She avoided any interaction with any other singer onstage. And acting? It consisted of her moving her right arm. Sometimes it went up, sometimes it went down. Sometimes she stretched her fingers, sometimes she balled them. And that was it.
Her face was a passive stare, and it doesn’t help that when she sings the formation of her mouth forms an Elvis Presley sneer. The only exception was a bizarre one: in the tense scene with her father, Monastyrska all of a sudden shimmied and made bedroom eyes. I’ve never seen a singer with such an impressive array of goods use them to less effect.
The yin to Monastyrska’s yang was Olga Borodina (Amneris). Age and time have diminished Borodina’s instrument. She no longer has the amplitude or upper register to really sing the Judgment Scene. The sultry, sexy timbre occasionally sounds quavery and worn. But Borodina is still every inch the Egyptian princess. The hauteur, the pride, the desperation, it’s all there. She walked onstage, cast her famous side-eye and bitch-face at Aida, and the opera officially began.
Borodina’s diction was a joy to hear next to Monastyrska’s mush-mouth—you could transcribe nearly every word Borodina sang. And in the quieter, more lyrical moments, Borodina’s voice was still beautiful. Her final prayer floated over the whole entire house like a balm.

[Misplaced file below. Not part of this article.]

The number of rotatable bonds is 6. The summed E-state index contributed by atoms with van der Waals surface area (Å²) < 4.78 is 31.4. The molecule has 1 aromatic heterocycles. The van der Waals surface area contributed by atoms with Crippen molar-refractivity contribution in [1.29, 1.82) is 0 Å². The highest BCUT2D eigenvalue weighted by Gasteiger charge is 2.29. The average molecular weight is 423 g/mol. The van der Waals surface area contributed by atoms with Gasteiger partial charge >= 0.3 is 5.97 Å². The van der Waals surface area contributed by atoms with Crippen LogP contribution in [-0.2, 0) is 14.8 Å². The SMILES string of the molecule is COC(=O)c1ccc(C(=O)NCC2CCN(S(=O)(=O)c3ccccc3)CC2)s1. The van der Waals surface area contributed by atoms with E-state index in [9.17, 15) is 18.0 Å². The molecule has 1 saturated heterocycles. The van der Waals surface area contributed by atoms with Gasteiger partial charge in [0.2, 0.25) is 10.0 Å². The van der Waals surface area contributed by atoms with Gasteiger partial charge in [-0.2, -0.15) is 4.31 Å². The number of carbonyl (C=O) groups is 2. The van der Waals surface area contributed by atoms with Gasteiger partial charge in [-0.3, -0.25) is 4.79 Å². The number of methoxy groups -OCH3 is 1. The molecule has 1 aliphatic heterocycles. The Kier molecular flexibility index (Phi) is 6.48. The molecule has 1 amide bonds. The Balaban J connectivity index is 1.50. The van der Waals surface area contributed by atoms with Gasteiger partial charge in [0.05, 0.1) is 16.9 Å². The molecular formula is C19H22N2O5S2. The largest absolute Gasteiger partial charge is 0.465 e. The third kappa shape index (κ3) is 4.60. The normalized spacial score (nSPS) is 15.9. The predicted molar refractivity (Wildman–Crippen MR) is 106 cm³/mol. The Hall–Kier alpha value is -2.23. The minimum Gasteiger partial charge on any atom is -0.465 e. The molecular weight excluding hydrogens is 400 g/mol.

There was something poignant about Borodina’s Amneris—she was done up in a ridiculous costume and head-dress (a leftover from the 1988 Ten Commandments On the Cheap production), but she believed in the role, she believed in the opera, and when she was onstage, you believed too.
Otherwise the 1,133th performance of Aida at the Metropolitan Opera was a depressing affair. The production is looking its age—at one point, some supers leaned against the wall and you could see it trembling. Costumes should be redone—someone needs to point out that the average thick-waisted opera singer does not look good in a white muumuu with gigantic 1980’s shoulder-pads. Also, all that white reflects poorly in the harsh lighting, and the faces of the singers are obscured.